Throughout my life I have encountered many events that have impacted who I am today. From something as minute as losing my childhood ‘blankey’ to a devastating loss of a loved one; losses have taught me more about life than times I had gained. For this, I believe that I have learned more from loosing than from winning.
When I was a young child, I carried around a light pink, grungy blankey with me. It had to be with me when I was sleeping, at practice, and at friend’s house. It gave me a sense of security. I can remember the times that I had lost it in various places. I left it at restaurants, movie theaters, and at grocery stores. My parents would only go back for it because I would not stop begging for it if they didn’t. On my ninth birthday, my parents told me that if I threw away my blankey then they would get me a horse, which I had always wanted. Surprisingly, I declined the offer. At that time I was not ready to give blankey up. That only lasted maybe a month before continued riding lessons persuaded my decision to make a huge sacrifice, the loss of my blankey.
I remember riding home in the car with my mom explaining to her that I really wanted to get rid of blankey because I wanted a horse. She had me go get ‘blankey’ and take it to the trash. The tears followed. I was devastated. That night I snuck out of my room and retrieved blankey. I knew my parents would not be very happy with me, but I insisted a need for my blankey. My mom was disappointed when she found out that I had changed my mind and needless to say, I didn’t get a horse. Again, I had a change in heart. I told her I was going to take blankey to the trash out by the road and that she would never see it again. She watched me as I walked very slowly toward our huge, green, waste management barrel and barely opened it enough to slip blankey in. I remember walking back on our long stone driveway thinking that I would never be able to go on without blankey. After a few restless nights, I began to sleep better. I realized although losing my blanket was a traumatic experience for me, I grew up that day and learned to be a bit more independent, and on top of that, I had my own horse!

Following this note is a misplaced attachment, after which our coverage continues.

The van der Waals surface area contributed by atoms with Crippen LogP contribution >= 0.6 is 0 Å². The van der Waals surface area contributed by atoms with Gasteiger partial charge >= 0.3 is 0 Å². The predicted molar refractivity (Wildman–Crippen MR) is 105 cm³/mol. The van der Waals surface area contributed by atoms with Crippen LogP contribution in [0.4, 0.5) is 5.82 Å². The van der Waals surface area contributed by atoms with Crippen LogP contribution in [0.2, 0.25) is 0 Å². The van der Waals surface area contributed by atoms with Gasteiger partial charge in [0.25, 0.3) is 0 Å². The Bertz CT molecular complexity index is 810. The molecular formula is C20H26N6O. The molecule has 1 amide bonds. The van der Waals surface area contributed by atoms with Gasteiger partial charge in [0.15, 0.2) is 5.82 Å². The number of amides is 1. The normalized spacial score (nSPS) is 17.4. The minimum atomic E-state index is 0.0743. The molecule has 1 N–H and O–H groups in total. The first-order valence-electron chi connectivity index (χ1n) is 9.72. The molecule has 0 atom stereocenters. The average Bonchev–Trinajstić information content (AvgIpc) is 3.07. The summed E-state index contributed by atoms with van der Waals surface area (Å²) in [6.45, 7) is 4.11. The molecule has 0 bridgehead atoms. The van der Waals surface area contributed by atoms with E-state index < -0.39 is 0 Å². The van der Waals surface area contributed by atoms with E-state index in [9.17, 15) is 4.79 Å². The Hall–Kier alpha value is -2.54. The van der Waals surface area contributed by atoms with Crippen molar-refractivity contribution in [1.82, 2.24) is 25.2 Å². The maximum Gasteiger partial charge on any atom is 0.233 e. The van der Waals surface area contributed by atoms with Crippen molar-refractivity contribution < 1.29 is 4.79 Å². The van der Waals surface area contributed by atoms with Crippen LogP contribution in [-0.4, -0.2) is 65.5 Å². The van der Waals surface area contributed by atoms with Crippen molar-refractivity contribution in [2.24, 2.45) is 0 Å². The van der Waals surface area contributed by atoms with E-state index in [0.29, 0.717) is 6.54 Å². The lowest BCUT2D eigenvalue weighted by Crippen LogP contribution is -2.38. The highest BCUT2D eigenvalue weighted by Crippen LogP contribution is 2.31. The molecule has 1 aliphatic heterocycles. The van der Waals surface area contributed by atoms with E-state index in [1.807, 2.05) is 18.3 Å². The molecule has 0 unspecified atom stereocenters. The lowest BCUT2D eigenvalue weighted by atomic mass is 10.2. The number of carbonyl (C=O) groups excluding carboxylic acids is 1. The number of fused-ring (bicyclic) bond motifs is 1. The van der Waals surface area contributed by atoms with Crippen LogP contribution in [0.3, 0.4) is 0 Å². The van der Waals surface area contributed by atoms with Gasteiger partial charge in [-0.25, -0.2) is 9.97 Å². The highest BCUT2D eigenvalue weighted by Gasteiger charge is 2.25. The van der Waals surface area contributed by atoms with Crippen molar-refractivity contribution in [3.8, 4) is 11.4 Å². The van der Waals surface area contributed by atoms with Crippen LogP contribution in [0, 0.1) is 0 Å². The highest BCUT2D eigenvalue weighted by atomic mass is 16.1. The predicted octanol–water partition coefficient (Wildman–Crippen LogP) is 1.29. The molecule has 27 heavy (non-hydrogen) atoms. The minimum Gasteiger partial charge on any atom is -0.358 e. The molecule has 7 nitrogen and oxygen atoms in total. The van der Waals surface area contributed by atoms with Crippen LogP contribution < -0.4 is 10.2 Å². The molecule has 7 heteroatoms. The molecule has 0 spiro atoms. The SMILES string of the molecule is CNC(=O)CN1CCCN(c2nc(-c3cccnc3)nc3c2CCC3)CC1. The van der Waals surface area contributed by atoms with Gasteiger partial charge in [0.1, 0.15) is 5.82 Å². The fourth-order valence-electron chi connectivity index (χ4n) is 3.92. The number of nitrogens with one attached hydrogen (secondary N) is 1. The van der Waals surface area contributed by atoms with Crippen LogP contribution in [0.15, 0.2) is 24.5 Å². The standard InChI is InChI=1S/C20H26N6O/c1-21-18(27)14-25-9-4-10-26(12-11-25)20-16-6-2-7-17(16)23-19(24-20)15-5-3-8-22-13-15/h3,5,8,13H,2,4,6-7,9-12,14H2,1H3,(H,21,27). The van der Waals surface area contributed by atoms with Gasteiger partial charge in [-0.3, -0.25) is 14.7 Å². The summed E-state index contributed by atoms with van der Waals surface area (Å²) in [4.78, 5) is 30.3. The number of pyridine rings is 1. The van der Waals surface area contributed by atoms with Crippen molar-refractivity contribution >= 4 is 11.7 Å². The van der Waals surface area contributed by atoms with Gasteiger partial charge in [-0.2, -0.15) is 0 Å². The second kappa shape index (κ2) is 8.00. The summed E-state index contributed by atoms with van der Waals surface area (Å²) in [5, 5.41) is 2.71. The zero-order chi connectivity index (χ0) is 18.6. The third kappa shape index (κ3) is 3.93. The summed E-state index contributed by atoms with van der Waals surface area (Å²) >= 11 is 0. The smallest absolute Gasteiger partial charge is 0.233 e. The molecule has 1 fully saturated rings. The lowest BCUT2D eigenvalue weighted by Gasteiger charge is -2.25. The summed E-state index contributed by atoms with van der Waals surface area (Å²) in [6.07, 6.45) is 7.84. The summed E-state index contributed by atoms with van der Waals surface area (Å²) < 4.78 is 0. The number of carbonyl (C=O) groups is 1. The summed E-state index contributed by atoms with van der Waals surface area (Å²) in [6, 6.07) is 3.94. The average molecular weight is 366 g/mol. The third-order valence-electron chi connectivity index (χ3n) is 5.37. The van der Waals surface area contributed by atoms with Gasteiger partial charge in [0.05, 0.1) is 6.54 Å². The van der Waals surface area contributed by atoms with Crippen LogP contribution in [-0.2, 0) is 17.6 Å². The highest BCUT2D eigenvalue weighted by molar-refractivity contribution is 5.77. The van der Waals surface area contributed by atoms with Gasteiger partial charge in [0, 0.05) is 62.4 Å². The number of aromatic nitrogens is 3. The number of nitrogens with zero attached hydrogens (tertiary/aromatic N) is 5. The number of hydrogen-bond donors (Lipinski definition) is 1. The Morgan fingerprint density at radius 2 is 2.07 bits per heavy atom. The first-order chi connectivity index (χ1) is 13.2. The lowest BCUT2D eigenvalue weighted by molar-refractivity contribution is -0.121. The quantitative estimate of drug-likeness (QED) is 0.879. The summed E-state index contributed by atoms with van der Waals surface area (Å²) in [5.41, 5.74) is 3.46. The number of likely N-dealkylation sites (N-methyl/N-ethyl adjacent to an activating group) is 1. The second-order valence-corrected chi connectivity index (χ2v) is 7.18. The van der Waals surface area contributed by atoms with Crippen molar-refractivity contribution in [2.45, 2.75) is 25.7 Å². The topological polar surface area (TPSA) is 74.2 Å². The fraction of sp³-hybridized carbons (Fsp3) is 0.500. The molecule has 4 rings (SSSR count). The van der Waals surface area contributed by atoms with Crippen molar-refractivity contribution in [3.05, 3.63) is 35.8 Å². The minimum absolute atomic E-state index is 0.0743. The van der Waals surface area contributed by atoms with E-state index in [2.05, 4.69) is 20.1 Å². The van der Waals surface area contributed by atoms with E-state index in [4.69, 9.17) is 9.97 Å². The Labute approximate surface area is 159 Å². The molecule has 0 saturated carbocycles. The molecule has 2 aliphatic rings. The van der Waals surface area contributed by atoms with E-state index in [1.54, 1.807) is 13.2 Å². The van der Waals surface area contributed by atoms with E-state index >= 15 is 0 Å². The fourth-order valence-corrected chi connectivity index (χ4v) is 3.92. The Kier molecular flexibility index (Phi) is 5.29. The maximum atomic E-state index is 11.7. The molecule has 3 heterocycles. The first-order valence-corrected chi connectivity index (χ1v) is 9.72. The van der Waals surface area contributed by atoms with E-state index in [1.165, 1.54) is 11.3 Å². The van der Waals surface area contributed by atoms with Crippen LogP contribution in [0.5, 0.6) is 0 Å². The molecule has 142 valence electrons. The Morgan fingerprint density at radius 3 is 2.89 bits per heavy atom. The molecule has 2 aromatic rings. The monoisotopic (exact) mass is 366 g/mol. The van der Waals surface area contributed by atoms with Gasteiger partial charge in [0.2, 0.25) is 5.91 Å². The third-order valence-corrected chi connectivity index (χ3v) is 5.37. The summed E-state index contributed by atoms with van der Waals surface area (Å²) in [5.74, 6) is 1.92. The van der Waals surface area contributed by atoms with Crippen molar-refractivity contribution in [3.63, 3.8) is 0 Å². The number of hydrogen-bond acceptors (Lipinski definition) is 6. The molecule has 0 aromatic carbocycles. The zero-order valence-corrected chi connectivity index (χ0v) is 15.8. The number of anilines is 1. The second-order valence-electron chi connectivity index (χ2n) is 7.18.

When I got older, riding horses wasn’t my only form of sport. Coming from an athletic family where my grandfather played in the NBA and MLB and my father in the NFL I was a very active kid. I have learned from them through sports. They are both very humble people that don’t like to talk about their careers because that was all in the past. My dad never once pressured any of his five children to become star athletes, all he wanted was us to do was enjoy the sport and learn from it. He wanted us to work hard and try to improve every time we stepped onto the court or field. He said that once we started something, we had to finish; “there were no quitters in the Ehlers family.” Also, after tough games -no matter win or loss- he was always there for us. He would tell me what I was doing wrong and how to improve.
I can remember being co-captain my senior year with my twin sister after a hard fought sectional volleyball match. We had won the first two sets and all we needed was one more set to win the match. We ended up losing to our rival, Mishawaka, in the fifth set. Of course, at the time it was disappointing, but it taught my sister and I a lot about the game. By being a team player, there is nobody to blame for mistakes- we all have bad games. Although we lost the match, it taught me that you can only control how hard you work at practice and lead by example. My sister moved on to play college volleyball at Purdue and she often refers to games that we have played together, like the sectional game where our team did not come out with a win. After she has not performed well, she calls, and my advice is always for her to keep her head up and wait for Monday at practice to prove herself again. Although winning is more enjoyable, I truly believe that losing helps define who and where you are, and allows you to look forward to the future and create more goals to strive towards.
My Oma was always one that reached for her goals. Her main goal was to provide for her family. She was a military wife that had to raise four kids on her own. She was very religious and always seemed to put her problems aside whenever others needed her. Towards the end of her wonderful life she was diagnosed with Alzheimer’s disease. She began to get frustrated because forgot what she had done throughout the day. After a while she began to forget about work and friends, and I knew there was going to come a day when she would forget who I was. I always ended my conversation with her saying “I love you” because I knew it was possible that was the last time she would be able to say it back to me. That day did come when I went to visit her in the hospital. It was hard to talk to her because it was so frustrating knowing that she had such a large impact in my life and I was about to lose her. She would introduce herself to my family as if she had no idea who we were. After losing her, I realized how much she taught me before and during her disease. She was a strong independent woman that raised four wonderful children. My Oma has become one of my role models in my life. She worked hard when it came to Avon and her children, and she always had a big smile on her face.
Throughout my life I have realized that losing has taught me more than winning. By losing my blankey I got a horse. By losing a sectional volleyball match I learned to work harder to improve every day. By losing my Oma I have learned to live my life in a different way. Even through suffering, I should have a friendly smile on my face.
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